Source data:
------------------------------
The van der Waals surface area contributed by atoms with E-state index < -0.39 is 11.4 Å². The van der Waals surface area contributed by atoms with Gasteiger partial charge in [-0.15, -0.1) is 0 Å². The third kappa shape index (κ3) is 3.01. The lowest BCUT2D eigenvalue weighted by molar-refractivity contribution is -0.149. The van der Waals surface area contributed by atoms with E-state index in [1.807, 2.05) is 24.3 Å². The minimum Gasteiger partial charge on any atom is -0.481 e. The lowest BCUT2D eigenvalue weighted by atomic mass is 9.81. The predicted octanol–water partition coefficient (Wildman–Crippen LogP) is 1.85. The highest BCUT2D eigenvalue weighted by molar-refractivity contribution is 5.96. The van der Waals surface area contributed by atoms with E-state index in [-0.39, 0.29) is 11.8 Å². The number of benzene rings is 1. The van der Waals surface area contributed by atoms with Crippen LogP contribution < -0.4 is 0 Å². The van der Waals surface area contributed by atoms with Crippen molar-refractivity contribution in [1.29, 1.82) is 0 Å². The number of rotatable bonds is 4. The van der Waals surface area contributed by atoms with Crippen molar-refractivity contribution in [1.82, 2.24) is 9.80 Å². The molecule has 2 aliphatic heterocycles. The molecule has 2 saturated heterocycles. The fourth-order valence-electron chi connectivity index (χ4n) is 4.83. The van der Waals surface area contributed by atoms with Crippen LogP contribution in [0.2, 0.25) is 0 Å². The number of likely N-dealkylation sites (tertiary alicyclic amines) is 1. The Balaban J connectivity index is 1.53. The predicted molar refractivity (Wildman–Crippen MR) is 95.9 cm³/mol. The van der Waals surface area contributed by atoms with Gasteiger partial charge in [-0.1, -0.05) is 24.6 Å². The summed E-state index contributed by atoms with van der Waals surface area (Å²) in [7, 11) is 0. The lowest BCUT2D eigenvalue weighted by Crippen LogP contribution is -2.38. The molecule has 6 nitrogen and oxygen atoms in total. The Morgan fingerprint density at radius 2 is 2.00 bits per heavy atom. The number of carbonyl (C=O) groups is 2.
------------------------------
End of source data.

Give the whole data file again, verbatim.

The van der Waals surface area contributed by atoms with E-state index < -0.39 is 11.4 Å². The van der Waals surface area contributed by atoms with Gasteiger partial charge in [-0.15, -0.1) is 0 Å². The third kappa shape index (κ3) is 3.01. The lowest BCUT2D eigenvalue weighted by molar-refractivity contribution is -0.149. The van der Waals surface area contributed by atoms with E-state index in [1.807, 2.05) is 24.3 Å². The minimum Gasteiger partial charge on any atom is -0.481 e. The lowest BCUT2D eigenvalue weighted by atomic mass is 9.81. The predicted octanol–water partition coefficient (Wildman–Crippen LogP) is 1.85. The highest BCUT2D eigenvalue weighted by molar-refractivity contribution is 5.96. The van der Waals surface area contributed by atoms with E-state index in [-0.39, 0.29) is 11.8 Å². The number of benzene rings is 1. The van der Waals surface area contributed by atoms with Crippen LogP contribution < -0.4 is 0 Å². The van der Waals surface area contributed by atoms with Crippen molar-refractivity contribution in [1.29, 1.82) is 0 Å². The number of rotatable bonds is 4. The van der Waals surface area contributed by atoms with Crippen molar-refractivity contribution in [1.82, 2.24) is 9.80 Å². The molecule has 2 aliphatic heterocycles. The molecule has 2 saturated heterocycles. The fourth-order valence-electron chi connectivity index (χ4n) is 4.83. The van der Waals surface area contributed by atoms with Crippen LogP contribution in [0.2, 0.25) is 0 Å². The number of likely N-dealkylation sites (tertiary alicyclic amines) is 1. The Balaban J connectivity index is 1.53. The predicted molar refractivity (Wildman–Crippen MR) is 95.9 cm³/mol. The van der Waals surface area contributed by atoms with Gasteiger partial charge in [-0.1, -0.05) is 24.6 Å². The summed E-state index contributed by atoms with van der Waals surface area (Å²) in [7, 11) is 0. The lowest BCUT2D eigenvalue weighted by Crippen LogP contribution is -2.38. The molecule has 6 nitrogen and oxygen atoms in total. The Morgan fingerprint density at radius 2 is 2.00 bits per heavy atom. The number of carbonyl (C=O) groups is 2.